This is how I feel about writing and the marketing crap I’m encourage to do on social media. I’d rather be quietly writing away and producing better and better posts, than creating sharable content. I don’t want to sit there with my hand up, jumping out of my seat. “Pick me! Pick me!” I want people to be interested in my art because of its qualities, not because of my marketing skills.

Another wonderful book finished and sitting in my collection! I love reading so many different kinds of books for no other reason than they look interesting. You never know what little bits you’ll find to help you on your own journey. It doesn’t matter what kind of book it is or what the subject matter is. Fiction, non-fiction, fantasy, biography, history, self-help, it really doesn’t make a difference. Every book I pick up has something in it I need and I never know what it is until I read it.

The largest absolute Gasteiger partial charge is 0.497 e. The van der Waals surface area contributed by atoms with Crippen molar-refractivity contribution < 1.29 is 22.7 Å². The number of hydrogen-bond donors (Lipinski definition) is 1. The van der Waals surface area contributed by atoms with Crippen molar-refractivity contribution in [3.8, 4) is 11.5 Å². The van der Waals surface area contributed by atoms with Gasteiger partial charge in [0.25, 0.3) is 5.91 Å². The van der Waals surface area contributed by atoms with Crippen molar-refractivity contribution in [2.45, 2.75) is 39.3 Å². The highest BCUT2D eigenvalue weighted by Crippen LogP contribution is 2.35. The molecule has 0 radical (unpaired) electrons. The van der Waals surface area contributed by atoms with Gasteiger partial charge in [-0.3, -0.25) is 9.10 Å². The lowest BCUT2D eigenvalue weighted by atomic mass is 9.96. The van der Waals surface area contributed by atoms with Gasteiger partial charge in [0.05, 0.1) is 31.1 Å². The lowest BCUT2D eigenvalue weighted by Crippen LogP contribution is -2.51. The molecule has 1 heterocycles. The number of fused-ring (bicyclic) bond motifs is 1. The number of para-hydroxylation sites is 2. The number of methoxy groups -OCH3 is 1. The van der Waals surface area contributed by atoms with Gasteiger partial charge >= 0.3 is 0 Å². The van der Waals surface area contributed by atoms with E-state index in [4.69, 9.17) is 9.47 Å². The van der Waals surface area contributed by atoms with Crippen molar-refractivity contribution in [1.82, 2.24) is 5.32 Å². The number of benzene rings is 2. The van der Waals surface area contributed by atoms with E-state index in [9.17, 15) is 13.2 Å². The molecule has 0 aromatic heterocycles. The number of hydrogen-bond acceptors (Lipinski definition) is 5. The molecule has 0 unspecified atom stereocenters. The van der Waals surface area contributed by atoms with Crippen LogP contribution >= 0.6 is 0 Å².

Sometimes I think I should curate my reading list a bit better, maybe put some effort into deciding which books to read and when. There is only so much time in a day and so many books out there. I can’t read them all, so maybe being a bit more picky would be more efficient. But then how do I even start to decide? That process seems so time consuming and my current system has served me well already. So I continue on my way, picking up and reading whatever comes across my path. I do have one rule about reading though. I have to like it. If I’m not liking it, if it’s not holding my interest, I move on, even if I bought it new. Books you don’t enjoy are the ultimate waste of time!

This book…it was enjoyable, very much so, but it was no longer serving me. I got what I needed. I was full, so I left the table.

It’s Friday Again!

I’m back! Did you miss me?

I hadn’t planned on writing today, but since we decided to come home early so that he’d have a few days of rest before he went back to work on Monday, I’ve had a day to rest and catch up on things myself. So here I am!

Happy Friday to you!

Thing I learned: Just before I left for our first vacation without kids, I was asking myself “Where do you go when you aren’t trying to show the world to your kids? What places do you visit when you only have the two of you chiming in with preferences?” Since my husband came with a daughter, we’ve always had kids around. Want to know the answer? The same things we’ve always done but without little people dragging along behind!